NASA's Lunar Reconnaissance Orbiter, using the on-board Lyman Alpha Mapping Project, or LAMP, spectrometer, has detected the presence of helium in the thin atmosphere of the moon, by examining far ultra violet rays above the lunar surface. The finding, detected over the course of 50 orbits made by the spacecraft around the moon, took into account the helium that could be from interplanetary background. Care was taken to remove signal contributions from such background helium to determine the amount of the element native to the moon.
The finding complements the measurements made by the Lunar Atmosphere Composition Experiment, or LACE, of the Apollo 17 mission in 1972.
According to Dr. Alan Stern, LAMP principal investigator and associate vice president of the Space Science and Engineering Division at Southwest Research Institute, Colorado, "The question now becomes, does the helium originate from inside the Moon, for example, due to radioactive decay in rocks, or from an exterior source, such as the solar wind?"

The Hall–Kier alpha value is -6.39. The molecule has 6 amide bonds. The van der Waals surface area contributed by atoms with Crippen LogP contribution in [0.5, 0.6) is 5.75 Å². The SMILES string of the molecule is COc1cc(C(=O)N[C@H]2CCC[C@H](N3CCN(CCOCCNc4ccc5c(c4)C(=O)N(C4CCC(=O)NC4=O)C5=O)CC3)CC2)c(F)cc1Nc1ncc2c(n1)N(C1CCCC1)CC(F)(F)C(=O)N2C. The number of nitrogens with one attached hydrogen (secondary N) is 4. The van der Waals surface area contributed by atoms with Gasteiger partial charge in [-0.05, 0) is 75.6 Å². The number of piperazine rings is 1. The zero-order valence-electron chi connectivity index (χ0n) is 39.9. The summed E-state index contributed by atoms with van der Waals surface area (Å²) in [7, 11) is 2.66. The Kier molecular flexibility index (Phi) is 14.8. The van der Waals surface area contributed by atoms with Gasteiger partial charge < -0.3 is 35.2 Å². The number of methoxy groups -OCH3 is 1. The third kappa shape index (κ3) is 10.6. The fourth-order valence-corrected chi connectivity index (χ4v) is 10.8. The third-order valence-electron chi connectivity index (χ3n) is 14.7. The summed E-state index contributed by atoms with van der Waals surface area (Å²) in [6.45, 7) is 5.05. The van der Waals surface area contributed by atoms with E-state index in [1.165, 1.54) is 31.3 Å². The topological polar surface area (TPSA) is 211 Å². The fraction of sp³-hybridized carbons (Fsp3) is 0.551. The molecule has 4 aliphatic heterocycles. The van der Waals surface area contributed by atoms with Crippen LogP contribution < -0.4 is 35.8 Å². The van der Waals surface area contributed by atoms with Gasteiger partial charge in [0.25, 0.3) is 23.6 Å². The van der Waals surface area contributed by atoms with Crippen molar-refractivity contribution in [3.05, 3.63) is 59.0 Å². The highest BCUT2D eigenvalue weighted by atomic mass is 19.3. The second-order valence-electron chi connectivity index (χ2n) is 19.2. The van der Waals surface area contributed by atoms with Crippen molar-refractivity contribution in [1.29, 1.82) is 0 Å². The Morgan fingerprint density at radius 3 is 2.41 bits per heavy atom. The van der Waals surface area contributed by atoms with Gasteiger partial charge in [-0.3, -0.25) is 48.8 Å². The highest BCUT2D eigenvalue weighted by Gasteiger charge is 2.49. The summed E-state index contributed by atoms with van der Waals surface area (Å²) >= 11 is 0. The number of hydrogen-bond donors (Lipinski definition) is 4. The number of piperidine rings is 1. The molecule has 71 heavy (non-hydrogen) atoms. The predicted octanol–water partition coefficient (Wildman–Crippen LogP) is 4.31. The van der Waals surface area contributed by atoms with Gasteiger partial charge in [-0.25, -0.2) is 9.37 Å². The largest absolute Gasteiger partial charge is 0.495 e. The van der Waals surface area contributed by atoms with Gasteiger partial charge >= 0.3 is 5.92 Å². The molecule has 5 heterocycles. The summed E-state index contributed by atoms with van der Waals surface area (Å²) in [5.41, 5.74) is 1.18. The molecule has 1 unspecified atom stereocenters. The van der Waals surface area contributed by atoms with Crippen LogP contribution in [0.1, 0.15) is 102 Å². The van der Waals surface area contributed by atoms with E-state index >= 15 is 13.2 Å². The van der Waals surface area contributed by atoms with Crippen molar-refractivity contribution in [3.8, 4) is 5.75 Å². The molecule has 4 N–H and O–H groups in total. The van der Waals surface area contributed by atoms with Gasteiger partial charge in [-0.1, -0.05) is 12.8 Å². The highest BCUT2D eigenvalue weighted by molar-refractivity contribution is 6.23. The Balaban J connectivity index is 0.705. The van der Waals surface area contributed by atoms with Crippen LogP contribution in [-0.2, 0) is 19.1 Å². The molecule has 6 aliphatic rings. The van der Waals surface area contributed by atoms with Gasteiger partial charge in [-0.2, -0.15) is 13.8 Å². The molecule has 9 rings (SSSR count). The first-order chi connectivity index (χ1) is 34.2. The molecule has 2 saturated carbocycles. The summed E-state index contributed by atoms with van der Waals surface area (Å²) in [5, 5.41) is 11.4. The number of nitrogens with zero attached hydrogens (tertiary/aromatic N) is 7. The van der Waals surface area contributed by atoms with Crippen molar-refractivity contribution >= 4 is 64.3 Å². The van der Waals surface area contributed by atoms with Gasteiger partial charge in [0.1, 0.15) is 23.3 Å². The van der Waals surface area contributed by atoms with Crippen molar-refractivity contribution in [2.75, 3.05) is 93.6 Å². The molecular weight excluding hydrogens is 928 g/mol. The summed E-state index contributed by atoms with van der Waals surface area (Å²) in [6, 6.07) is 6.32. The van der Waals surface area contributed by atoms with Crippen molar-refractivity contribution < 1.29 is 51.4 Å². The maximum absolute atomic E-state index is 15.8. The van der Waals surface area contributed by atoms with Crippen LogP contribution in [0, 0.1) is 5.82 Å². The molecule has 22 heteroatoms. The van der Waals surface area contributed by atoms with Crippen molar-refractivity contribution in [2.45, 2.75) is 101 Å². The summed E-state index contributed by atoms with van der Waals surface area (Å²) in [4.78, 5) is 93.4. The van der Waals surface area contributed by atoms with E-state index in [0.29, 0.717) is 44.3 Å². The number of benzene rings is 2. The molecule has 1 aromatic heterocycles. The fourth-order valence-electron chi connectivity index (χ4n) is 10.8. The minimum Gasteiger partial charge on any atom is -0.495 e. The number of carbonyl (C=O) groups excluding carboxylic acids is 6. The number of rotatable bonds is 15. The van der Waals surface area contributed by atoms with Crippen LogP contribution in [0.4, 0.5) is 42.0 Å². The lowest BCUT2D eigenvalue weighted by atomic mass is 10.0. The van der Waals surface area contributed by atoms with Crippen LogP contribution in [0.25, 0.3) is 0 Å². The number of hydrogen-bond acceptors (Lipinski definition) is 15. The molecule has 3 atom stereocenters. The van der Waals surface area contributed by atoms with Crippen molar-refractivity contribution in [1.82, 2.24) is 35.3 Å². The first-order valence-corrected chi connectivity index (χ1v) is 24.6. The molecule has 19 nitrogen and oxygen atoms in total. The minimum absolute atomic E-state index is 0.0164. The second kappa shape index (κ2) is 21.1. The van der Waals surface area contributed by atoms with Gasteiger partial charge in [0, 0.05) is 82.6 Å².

He added "If we find the solar wind is responsible, that will teach us a lot about how the same process works in other airless bodies."
According to the researchers, if the spacecraft observations do not reveal such correlation, radioactive decay or other internal processes on the satellite could be producing the helium which is released during lunar quakes or dispersed from the interior.
The principal investigator Dr. Stern said, "With LAMP's global views as it moves across the Moon in future observations, we'll be in a great position to better determine the dominant source of the helium."
Another focus of research would be the phenomenon of helium abundances. The LACE observations of the 1970s showed an increase in helium abundances as the night progressed due to atmospheric cooling , which concentrated atoms at lower altitudes. LAMP will investigate this phenomenon further by measuring how helium abundance varied with latitude.
LAMP will also look to detect the presence of Argon and other gases on the lunar surface that were earlier detected by LACE.
The finding was published in the journal Geophysical Letters in 2012.
by RTT Staff Writer
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